No whining allowed
I used to have a sign over my desk at work which said, “No Whining allowed.” It was effective, much of the time, but it sure didn’t win me any popularity contests. My boss at the time had his own sign which stated, “Your lack of planning is not my emergency.” I found it interesting that his sign was not adopted by his replacement.
Whining is the realm of losers and, worse yet, saboteurs (those who seek to undermine and harm others and undermine projects and goals). When I hear someone whining, for example, “oh woe is me my life is so hard, everyone is so mean and I am so helpless”, I just want to throw up. Yes, life is hard sometimes; yes, occasionally bad things happen. But don’t whine; you made a choice which put you in this predicament; now make a choice and do something about it.
When my late wife passed away I was deeply in debt; I didn’t whine about it. I realized I got in debt because I made choices, right or wrong, which I now had to deal with. I had to sit down, do some hard thinking, make some difficult decisions, and came up with a plan to get the debt paid off as fast as possible. I made those choices, went into action, and within a few years the debt was gone and my credit was not only restored, but stronger than it had ever been.
I am in charge of my life. No one else is to blame for what I’ve become. Of course others have contributed in various ways to this construction known as “my life”, but accepting what they had to offer was my choice. Even on those instances where it seemed I was in a situation where I couldn’t win, where there were no choices, still I was making choices and my life changed as a result of those decisions.
It used to tick me off when my parents said, on more than one occasion, I got where I am because “I was lucky”. I wasn’t lucky. Luck had nothing to do with anything. It never does. I worked my ass off, went to school, remained employed through thick and thin, made some good choices, and came out on this side strong and healthy and extremely happy. There was no luck. Only my own strength and my own choices.
I’ve been in love; I married a woman and I was head-over-heels, damn the torpedoes in love. We got married within three weeks of meeting. She was my soul mate, or so I thought at the time, and I stuck with her for over twelve years, until she passed away after a long, painful illness. It was a difficult marriage, but I chose to remain and I chose to be true until the very end.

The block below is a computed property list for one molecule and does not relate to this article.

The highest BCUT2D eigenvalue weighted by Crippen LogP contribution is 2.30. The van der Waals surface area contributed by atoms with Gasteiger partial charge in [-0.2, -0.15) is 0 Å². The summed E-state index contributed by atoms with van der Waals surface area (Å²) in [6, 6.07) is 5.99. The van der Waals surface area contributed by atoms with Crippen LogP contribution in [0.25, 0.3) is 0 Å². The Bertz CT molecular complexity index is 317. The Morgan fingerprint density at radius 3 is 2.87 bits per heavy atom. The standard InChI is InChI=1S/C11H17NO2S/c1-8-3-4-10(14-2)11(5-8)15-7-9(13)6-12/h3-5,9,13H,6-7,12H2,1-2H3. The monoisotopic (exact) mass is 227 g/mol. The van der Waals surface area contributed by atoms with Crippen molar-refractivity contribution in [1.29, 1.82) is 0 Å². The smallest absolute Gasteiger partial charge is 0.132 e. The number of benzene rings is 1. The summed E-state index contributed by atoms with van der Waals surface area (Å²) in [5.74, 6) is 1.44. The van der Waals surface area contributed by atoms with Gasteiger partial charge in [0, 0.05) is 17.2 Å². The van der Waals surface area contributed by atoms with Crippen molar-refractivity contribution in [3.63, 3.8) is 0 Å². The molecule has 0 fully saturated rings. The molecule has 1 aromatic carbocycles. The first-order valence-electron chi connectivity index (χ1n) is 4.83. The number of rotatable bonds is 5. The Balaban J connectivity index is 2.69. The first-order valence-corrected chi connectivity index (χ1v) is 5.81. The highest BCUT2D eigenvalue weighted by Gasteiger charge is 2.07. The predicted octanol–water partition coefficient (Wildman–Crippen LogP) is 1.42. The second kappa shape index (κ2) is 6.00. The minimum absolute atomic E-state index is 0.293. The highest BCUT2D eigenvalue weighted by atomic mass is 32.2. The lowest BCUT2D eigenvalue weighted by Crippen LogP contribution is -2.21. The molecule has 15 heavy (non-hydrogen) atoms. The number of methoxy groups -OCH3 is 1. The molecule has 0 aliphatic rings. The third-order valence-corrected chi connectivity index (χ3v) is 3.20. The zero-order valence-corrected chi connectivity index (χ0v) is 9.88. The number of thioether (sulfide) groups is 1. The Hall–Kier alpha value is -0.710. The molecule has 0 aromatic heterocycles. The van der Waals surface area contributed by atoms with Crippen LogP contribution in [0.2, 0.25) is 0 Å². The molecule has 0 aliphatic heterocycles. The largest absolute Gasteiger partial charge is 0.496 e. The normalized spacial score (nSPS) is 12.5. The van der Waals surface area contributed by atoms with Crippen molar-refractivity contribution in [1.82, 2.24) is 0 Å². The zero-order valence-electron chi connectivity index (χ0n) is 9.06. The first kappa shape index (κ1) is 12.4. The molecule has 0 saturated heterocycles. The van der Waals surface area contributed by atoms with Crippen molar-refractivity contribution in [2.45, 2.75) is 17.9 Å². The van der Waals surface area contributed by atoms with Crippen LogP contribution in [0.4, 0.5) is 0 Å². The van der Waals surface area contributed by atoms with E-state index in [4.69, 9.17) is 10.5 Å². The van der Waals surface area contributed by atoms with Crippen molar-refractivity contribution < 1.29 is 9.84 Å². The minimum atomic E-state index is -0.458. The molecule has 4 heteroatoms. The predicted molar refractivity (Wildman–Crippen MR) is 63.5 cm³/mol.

I’ve been the vice president of two software companies, a senior designer at another and the director of operations at another for 20 years. That wasn’t luck. It was talent, skill and hard work learning, striving and dragging myself to achieve my goals.
I have been abused, I will remain silent on the details for now, and I survived. I learned from the experiences, picked myself up, and moved forward, stronger and more able than before.There was no whining, only learning from the experiences and moving forward.
My stepson used to complain that life was unfair. He said he couldn’t achieve anything. Hrmph. I remember watching in fascination as a lady without arms painted in the airport with her feet. She used her toes like we use our fingers, eating a sandwich and making a beautiful picture on canvas. I’m afraid I was rude and starred, but that was proof to me that anyone, even my poor stepson who barely had to work a day in his life, could achieve what he wanted if he had made better choices.
Life is neither unfair nor fair. It is what it is. You are dealt a hand of cards when you are born. You can call, raise or throw them away. Or you can do what I’ve done and dumped that game and choose a new game of your own liking. I never liked card games. I prefer life.
I am the CEO as well a professional ghostwriter, technical writer, and copywriter for The Writing King. In addition, I work with LinkedIn Makeover and help people use LinkedIn to their advantage. My books are available on Amazon.